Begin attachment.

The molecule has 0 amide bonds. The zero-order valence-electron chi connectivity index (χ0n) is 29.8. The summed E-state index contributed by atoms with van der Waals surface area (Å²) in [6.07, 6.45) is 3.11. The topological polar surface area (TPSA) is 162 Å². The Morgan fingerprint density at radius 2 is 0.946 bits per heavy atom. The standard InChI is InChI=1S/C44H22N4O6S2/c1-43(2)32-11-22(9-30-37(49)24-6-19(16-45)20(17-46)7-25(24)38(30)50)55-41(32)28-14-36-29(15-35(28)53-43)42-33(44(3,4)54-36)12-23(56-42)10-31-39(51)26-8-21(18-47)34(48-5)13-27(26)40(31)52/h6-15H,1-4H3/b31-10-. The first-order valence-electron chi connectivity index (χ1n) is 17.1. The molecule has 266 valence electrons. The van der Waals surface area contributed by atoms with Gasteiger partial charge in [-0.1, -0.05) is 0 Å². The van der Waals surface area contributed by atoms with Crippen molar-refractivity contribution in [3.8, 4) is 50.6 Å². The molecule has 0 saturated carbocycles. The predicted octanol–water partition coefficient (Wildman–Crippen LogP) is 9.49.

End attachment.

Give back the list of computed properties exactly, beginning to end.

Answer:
The molecule has 0 amide bonds. The zero-order valence-electron chi connectivity index (χ0n) is 29.8. The summed E-state index contributed by atoms with van der Waals surface area (Å²) in [6.07, 6.45) is 3.11. The topological polar surface area (TPSA) is 162 Å². The Morgan fingerprint density at radius 2 is 0.946 bits per heavy atom. The standard InChI is InChI=1S/C44H22N4O6S2/c1-43(2)32-11-22(9-30-37(49)24-6-19(16-45)20(17-46)7-25(24)38(30)50)55-41(32)28-14-36-29(15-35(28)53-43)42-33(44(3,4)54-36)12-23(56-42)10-31-39(51)26-8-21(18-47)34(48-5)13-27(26)40(31)52/h6-15H,1-4H3/b31-10-. The first-order valence-electron chi connectivity index (χ1n) is 17.1. The molecule has 266 valence electrons. The van der Waals surface area contributed by atoms with Gasteiger partial charge in [-0.1, -0.05) is 0 Å². The van der Waals surface area contributed by atoms with Crippen molar-refractivity contribution in [3.8, 4) is 50.6 Å². The molecule has 0 saturated carbocycles. The predicted octanol–water partition coefficient (Wildman–Crippen LogP) is 9.49.